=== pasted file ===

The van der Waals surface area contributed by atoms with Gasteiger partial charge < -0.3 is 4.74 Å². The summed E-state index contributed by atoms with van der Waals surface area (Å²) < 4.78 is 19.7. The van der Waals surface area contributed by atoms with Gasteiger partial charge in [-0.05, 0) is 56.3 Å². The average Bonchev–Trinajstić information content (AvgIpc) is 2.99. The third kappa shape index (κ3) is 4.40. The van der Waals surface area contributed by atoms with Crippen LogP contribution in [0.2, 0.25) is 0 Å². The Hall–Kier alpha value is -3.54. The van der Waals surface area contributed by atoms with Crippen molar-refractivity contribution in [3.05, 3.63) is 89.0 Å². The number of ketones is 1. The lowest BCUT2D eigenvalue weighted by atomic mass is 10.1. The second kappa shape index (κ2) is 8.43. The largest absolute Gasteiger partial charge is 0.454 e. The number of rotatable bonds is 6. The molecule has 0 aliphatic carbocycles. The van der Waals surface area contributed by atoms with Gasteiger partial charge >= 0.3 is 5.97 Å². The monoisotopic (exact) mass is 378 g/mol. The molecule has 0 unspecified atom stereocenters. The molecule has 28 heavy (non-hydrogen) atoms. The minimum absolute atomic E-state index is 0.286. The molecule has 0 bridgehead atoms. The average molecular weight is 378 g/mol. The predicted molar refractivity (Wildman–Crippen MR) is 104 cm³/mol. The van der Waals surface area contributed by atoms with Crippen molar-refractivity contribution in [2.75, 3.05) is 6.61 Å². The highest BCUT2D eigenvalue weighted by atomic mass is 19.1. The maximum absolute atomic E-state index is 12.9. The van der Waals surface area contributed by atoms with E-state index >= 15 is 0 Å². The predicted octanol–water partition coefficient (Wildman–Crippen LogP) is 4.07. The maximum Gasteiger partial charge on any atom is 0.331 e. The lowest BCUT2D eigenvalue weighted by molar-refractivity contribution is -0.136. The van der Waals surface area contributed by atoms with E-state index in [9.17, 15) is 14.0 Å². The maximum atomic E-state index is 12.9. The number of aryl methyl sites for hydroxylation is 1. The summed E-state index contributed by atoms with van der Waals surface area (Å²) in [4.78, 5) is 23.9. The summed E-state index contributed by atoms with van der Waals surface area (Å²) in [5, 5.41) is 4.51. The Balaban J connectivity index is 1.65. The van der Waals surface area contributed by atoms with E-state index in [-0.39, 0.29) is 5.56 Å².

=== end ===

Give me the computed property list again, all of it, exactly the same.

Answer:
The van der Waals surface area contributed by atoms with Gasteiger partial charge < -0.3 is 4.74 Å². The summed E-state index contributed by atoms with van der Waals surface area (Å²) < 4.78 is 19.7. The van der Waals surface area contributed by atoms with Gasteiger partial charge in [-0.05, 0) is 56.3 Å². The average Bonchev–Trinajstić information content (AvgIpc) is 2.99. The third kappa shape index (κ3) is 4.40. The van der Waals surface area contributed by atoms with Crippen LogP contribution in [0.2, 0.25) is 0 Å². The Hall–Kier alpha value is -3.54. The van der Waals surface area contributed by atoms with Crippen molar-refractivity contribution in [3.05, 3.63) is 89.0 Å². The number of ketones is 1. The lowest BCUT2D eigenvalue weighted by atomic mass is 10.1. The second kappa shape index (κ2) is 8.43. The largest absolute Gasteiger partial charge is 0.454 e. The number of rotatable bonds is 6. The molecule has 0 aliphatic carbocycles. The van der Waals surface area contributed by atoms with Gasteiger partial charge >= 0.3 is 5.97 Å². The monoisotopic (exact) mass is 378 g/mol. The molecule has 0 unspecified atom stereocenters. The molecule has 28 heavy (non-hydrogen) atoms. The minimum absolute atomic E-state index is 0.286. The molecule has 0 bridgehead atoms. The average molecular weight is 378 g/mol. The predicted molar refractivity (Wildman–Crippen MR) is 104 cm³/mol. The van der Waals surface area contributed by atoms with Crippen molar-refractivity contribution in [2.75, 3.05) is 6.61 Å². The highest BCUT2D eigenvalue weighted by atomic mass is 19.1. The maximum absolute atomic E-state index is 12.9. The van der Waals surface area contributed by atoms with E-state index >= 15 is 0 Å². The predicted octanol–water partition coefficient (Wildman–Crippen LogP) is 4.07. The maximum Gasteiger partial charge on any atom is 0.331 e. The lowest BCUT2D eigenvalue weighted by molar-refractivity contribution is -0.136. The van der Waals surface area contributed by atoms with E-state index in [9.17, 15) is 14.0 Å². The maximum atomic E-state index is 12.9. The number of aryl methyl sites for hydroxylation is 1. The summed E-state index contributed by atoms with van der Waals surface area (Å²) in [4.78, 5) is 23.9. The summed E-state index contributed by atoms with van der Waals surface area (Å²) in [5, 5.41) is 4.51. The Balaban J connectivity index is 1.65. The van der Waals surface area contributed by atoms with E-state index in [-0.39, 0.29) is 5.56 Å².